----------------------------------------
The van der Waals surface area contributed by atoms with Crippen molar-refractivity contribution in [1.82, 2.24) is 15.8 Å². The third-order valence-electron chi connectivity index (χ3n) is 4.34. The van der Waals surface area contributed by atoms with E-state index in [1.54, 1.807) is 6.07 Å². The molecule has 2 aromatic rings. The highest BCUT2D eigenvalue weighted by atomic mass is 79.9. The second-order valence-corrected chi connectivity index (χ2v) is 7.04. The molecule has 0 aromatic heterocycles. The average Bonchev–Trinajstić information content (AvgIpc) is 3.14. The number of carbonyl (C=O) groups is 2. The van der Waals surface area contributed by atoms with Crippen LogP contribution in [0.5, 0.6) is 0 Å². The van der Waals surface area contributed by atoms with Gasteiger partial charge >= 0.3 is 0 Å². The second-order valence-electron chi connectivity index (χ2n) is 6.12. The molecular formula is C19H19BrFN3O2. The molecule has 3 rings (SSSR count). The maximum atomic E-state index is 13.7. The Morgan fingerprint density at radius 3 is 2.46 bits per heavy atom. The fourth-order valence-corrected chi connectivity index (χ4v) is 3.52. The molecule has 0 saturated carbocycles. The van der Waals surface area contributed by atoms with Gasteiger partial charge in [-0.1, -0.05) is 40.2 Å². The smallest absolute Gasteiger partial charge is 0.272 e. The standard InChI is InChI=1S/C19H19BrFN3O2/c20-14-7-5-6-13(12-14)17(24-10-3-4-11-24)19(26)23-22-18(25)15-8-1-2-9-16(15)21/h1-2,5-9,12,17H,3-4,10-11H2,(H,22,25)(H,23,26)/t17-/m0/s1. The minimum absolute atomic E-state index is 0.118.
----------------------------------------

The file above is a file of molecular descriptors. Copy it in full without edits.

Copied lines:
The van der Waals surface area contributed by atoms with Crippen molar-refractivity contribution in [1.82, 2.24) is 15.8 Å². The third-order valence-electron chi connectivity index (χ3n) is 4.34. The van der Waals surface area contributed by atoms with E-state index in [1.54, 1.807) is 6.07 Å². The molecule has 2 aromatic rings. The highest BCUT2D eigenvalue weighted by atomic mass is 79.9. The second-order valence-corrected chi connectivity index (χ2v) is 7.04. The molecule has 0 aromatic heterocycles. The average Bonchev–Trinajstić information content (AvgIpc) is 3.14. The number of carbonyl (C=O) groups is 2. The van der Waals surface area contributed by atoms with Crippen LogP contribution in [0.5, 0.6) is 0 Å². The van der Waals surface area contributed by atoms with Gasteiger partial charge >= 0.3 is 0 Å². The second-order valence-electron chi connectivity index (χ2n) is 6.12. The molecular formula is C19H19BrFN3O2. The molecule has 3 rings (SSSR count). The maximum atomic E-state index is 13.7. The Morgan fingerprint density at radius 3 is 2.46 bits per heavy atom. The fourth-order valence-corrected chi connectivity index (χ4v) is 3.52. The molecule has 0 saturated carbocycles. The van der Waals surface area contributed by atoms with Gasteiger partial charge in [-0.1, -0.05) is 40.2 Å². The smallest absolute Gasteiger partial charge is 0.272 e. The standard InChI is InChI=1S/C19H19BrFN3O2/c20-14-7-5-6-13(12-14)17(24-10-3-4-11-24)19(26)23-22-18(25)15-8-1-2-9-16(15)21/h1-2,5-9,12,17H,3-4,10-11H2,(H,22,25)(H,23,26)/t17-/m0/s1. The minimum absolute atomic E-state index is 0.118.